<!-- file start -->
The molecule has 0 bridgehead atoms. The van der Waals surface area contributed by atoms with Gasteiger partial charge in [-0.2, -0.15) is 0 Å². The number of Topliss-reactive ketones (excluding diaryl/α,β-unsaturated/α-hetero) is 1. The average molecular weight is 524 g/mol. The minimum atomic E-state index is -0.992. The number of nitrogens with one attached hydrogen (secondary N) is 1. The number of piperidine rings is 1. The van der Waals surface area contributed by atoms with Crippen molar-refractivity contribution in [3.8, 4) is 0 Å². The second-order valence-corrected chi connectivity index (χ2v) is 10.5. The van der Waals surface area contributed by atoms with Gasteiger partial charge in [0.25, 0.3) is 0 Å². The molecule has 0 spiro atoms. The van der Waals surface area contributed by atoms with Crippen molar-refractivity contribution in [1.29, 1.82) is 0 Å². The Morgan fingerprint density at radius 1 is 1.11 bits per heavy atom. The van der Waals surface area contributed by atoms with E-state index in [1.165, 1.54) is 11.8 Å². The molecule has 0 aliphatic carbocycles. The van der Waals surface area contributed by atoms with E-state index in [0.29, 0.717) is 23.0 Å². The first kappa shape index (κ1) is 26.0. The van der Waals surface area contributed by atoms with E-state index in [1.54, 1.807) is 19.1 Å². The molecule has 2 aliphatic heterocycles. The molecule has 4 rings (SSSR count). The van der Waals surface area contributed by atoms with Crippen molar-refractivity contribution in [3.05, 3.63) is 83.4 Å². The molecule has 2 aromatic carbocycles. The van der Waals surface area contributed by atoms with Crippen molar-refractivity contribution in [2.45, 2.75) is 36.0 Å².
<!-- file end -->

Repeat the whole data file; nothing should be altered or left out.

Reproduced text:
The molecule has 0 bridgehead atoms. The van der Waals surface area contributed by atoms with Gasteiger partial charge in [-0.2, -0.15) is 0 Å². The number of Topliss-reactive ketones (excluding diaryl/α,β-unsaturated/α-hetero) is 1. The average molecular weight is 524 g/mol. The minimum atomic E-state index is -0.992. The number of nitrogens with one attached hydrogen (secondary N) is 1. The number of piperidine rings is 1. The van der Waals surface area contributed by atoms with Crippen molar-refractivity contribution in [3.8, 4) is 0 Å². The second-order valence-corrected chi connectivity index (χ2v) is 10.5. The van der Waals surface area contributed by atoms with Gasteiger partial charge in [0.25, 0.3) is 0 Å². The molecule has 0 spiro atoms. The van der Waals surface area contributed by atoms with Crippen molar-refractivity contribution in [1.29, 1.82) is 0 Å². The Morgan fingerprint density at radius 1 is 1.11 bits per heavy atom. The van der Waals surface area contributed by atoms with E-state index in [1.165, 1.54) is 11.8 Å². The molecule has 0 aliphatic carbocycles. The van der Waals surface area contributed by atoms with E-state index in [0.29, 0.717) is 23.0 Å². The first kappa shape index (κ1) is 26.0. The van der Waals surface area contributed by atoms with E-state index in [1.54, 1.807) is 19.1 Å². The molecule has 2 aliphatic heterocycles. The molecule has 4 rings (SSSR count). The van der Waals surface area contributed by atoms with Crippen molar-refractivity contribution in [3.05, 3.63) is 83.4 Å². The molecule has 2 aromatic carbocycles. The van der Waals surface area contributed by atoms with Crippen molar-refractivity contribution in [2.45, 2.75) is 36.0 Å².